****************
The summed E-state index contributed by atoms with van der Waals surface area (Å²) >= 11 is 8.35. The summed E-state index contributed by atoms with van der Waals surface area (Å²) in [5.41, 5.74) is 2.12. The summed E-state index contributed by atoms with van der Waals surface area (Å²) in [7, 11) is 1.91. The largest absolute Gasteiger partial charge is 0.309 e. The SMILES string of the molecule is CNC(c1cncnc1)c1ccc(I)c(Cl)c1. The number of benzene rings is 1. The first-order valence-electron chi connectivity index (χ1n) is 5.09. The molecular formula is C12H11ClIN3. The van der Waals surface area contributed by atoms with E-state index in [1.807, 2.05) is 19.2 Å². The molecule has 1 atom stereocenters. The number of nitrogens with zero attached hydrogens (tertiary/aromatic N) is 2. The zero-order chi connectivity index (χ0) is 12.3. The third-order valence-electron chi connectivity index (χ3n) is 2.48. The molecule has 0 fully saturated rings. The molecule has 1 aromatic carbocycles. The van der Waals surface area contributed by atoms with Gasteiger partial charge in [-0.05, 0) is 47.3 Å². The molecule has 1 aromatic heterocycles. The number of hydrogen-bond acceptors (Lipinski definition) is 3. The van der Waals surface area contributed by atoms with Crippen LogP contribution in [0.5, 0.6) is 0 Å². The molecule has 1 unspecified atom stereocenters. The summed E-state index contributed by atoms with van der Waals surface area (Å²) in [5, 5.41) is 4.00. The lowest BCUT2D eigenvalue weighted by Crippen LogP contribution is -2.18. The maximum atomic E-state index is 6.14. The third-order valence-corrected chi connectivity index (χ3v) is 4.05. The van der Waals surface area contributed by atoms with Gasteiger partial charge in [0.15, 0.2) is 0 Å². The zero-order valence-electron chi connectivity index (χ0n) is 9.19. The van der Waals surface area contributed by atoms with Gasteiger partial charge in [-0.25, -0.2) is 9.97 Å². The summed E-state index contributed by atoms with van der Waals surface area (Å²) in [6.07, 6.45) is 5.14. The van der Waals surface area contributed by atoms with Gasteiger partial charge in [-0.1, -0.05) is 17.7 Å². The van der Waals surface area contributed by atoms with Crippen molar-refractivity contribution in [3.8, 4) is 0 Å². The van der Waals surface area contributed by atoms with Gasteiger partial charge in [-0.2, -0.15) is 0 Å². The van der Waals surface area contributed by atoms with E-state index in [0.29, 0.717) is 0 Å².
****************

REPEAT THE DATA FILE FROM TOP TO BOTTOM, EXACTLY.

The summed E-state index contributed by atoms with van der Waals surface area (Å²) >= 11 is 8.35. The summed E-state index contributed by atoms with van der Waals surface area (Å²) in [5.41, 5.74) is 2.12. The summed E-state index contributed by atoms with van der Waals surface area (Å²) in [7, 11) is 1.91. The largest absolute Gasteiger partial charge is 0.309 e. The SMILES string of the molecule is CNC(c1cncnc1)c1ccc(I)c(Cl)c1. The number of benzene rings is 1. The first-order valence-electron chi connectivity index (χ1n) is 5.09. The molecular formula is C12H11ClIN3. The van der Waals surface area contributed by atoms with E-state index in [1.807, 2.05) is 19.2 Å². The molecule has 1 atom stereocenters. The number of nitrogens with zero attached hydrogens (tertiary/aromatic N) is 2. The zero-order chi connectivity index (χ0) is 12.3. The third-order valence-electron chi connectivity index (χ3n) is 2.48. The molecule has 0 fully saturated rings. The molecule has 1 aromatic carbocycles. The van der Waals surface area contributed by atoms with Gasteiger partial charge in [-0.05, 0) is 47.3 Å². The molecule has 1 aromatic heterocycles. The number of hydrogen-bond acceptors (Lipinski definition) is 3. The van der Waals surface area contributed by atoms with Crippen LogP contribution in [0.5, 0.6) is 0 Å². The molecule has 1 unspecified atom stereocenters. The summed E-state index contributed by atoms with van der Waals surface area (Å²) in [5, 5.41) is 4.00. The lowest BCUT2D eigenvalue weighted by Crippen LogP contribution is -2.18. The maximum atomic E-state index is 6.14. The third-order valence-corrected chi connectivity index (χ3v) is 4.05. The van der Waals surface area contributed by atoms with Gasteiger partial charge in [0.15, 0.2) is 0 Å². The zero-order valence-electron chi connectivity index (χ0n) is 9.19. The van der Waals surface area contributed by atoms with Gasteiger partial charge in [-0.25, -0.2) is 9.97 Å². The summed E-state index contributed by atoms with van der Waals surface area (Å²) in [6.07, 6.45) is 5.14. The van der Waals surface area contributed by atoms with Gasteiger partial charge in [-0.1, -0.05) is 17.7 Å². The van der Waals surface area contributed by atoms with Crippen molar-refractivity contribution in [3.8, 4) is 0 Å². The van der Waals surface area contributed by atoms with Gasteiger partial charge in [-0.2, -0.15) is 0 Å². The van der Waals surface area contributed by atoms with E-state index in [0.29, 0.717) is 0 Å².